The Archer accelerates really well thanks to the 180 HP engine. I takes quite a bit of back pressure to rotate though. I had the trim on neutral, next time I'll try to have it a little bit down to see if it helps. I kept climbing throughout a left turn onto downwind then headed left of Prospect Reservoir, staying clear of inbound traffic. We headed west for the training area and I climbed to 3500ft under the CTA steps for Sydney airport. Olivia pointed at features on the ground that match the boundaries of section of airspace. When tracking north-west the second set of railway tracks we cross means we're out of the control zone. Further out the tadpole-shaped pond with a little island in the middle means we're within the training area and beyond the 2500ft step.

The training area doesn't have a radio frequency as in Redcliffe, and the practice is to not request traffic from Radar as is the rule at Archerfield, so it's entirely see and avoid.

I ran the HASELL checklist then we did stalls, in the clean and landing configuration. Nothing too spectacular here. The nose does not drop much, which makes it even difficult to realise the stall happened. There's no wing drop on stall, even with full flaps down. Olivia commented that I should push the nose down a lot more to un-stall the wings. Speaking of flaps, they are actuated using a Johnson bar on the floor, which looks very similar to the parking brake handle on cars. The trim wheel and trim indicator are right below the flap handle on the photo.

Between each series of stalls we did a clearing turn. Which proved very necessary, since on each turn I ended up spotting other aircrafts in the area. Keep your eyes out. The Archer turns so much more nicely than a Cessna, and the view is a lot nicer since the inside wing is not obstructing it as is the case with high-wing aircraft.

Then Olivia asked for a forced landing. I pulled the power back and went through the usual drill. Capture and trim for best glide speed. Carby heat on, mixture full rich, fuel pump on and change tanks. Pick a field. Plan the approach. There was a field to the north, right in-between a timbered area and a lake. I made a large turn to lose altitude, sideslipped a bit and turned onto final. Of course I was too high, so I extended full flaps. I didn't forget my passenger brief but I did forget the FMOST restart checklist. I guess that's better than forgetting to fly the airplane, so I got away with it. Olivia asked me to describe exactly which field I was aiming for. She confirmed she thought we would make it, and we went around and back to Bankstown via Prospect Reservoir.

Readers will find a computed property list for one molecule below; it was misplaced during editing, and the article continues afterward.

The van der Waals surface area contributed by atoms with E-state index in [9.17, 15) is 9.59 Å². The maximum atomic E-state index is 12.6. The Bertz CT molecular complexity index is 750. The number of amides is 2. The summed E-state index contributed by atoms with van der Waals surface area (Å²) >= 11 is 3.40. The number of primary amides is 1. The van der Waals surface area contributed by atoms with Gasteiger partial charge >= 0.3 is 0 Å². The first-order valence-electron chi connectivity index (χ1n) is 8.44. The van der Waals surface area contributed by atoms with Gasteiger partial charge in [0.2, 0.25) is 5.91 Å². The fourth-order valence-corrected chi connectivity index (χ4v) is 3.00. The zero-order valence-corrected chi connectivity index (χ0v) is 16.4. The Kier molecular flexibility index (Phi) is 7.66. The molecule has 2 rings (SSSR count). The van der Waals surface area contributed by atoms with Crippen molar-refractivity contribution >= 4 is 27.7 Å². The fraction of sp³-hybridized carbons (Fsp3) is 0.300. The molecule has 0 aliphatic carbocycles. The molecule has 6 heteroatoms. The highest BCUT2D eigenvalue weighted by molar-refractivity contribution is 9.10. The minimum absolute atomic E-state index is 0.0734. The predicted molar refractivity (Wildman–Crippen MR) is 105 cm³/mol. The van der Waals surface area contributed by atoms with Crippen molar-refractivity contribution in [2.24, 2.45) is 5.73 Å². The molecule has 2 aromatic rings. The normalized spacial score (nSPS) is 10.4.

I took the ATIS and called inbound at Prospect with a request for three circuits on arrival. The controller asked me to report three mile final. We aimed for the racetrack and reported three mile final crossing the rail tracks. Our request for circuits was unfortunately denied and we were cleared to land on 11L. The landing was great by my standards. Because of the low wings the ground effect is much more pronounced in the Archer than on the 172, and we floated for what seems like a very very long time. The stall horn went off for a couple of seconds before we touched down.

I exited the runway and before Olivia could stop me I made a call "Sierra Foxtrot Romeo clear runway 11L" which the tower acknowledged, with a hint of surprise in their voice. Olivia explained we do not need to do that here since the tower can see we've vacated the runway, and that would unnecessarily clutter the frequency. We taxied back to the club, I shut down and tied the aircraft down. Olivia said I flew very well and that I would need one more lesson for circuits. I booked a lesson for the next week-end.

Hopefully the weather will hold and I'll end up the day with a new stamp in my logbook that welcomes me to the Piper, and Bankstown, families.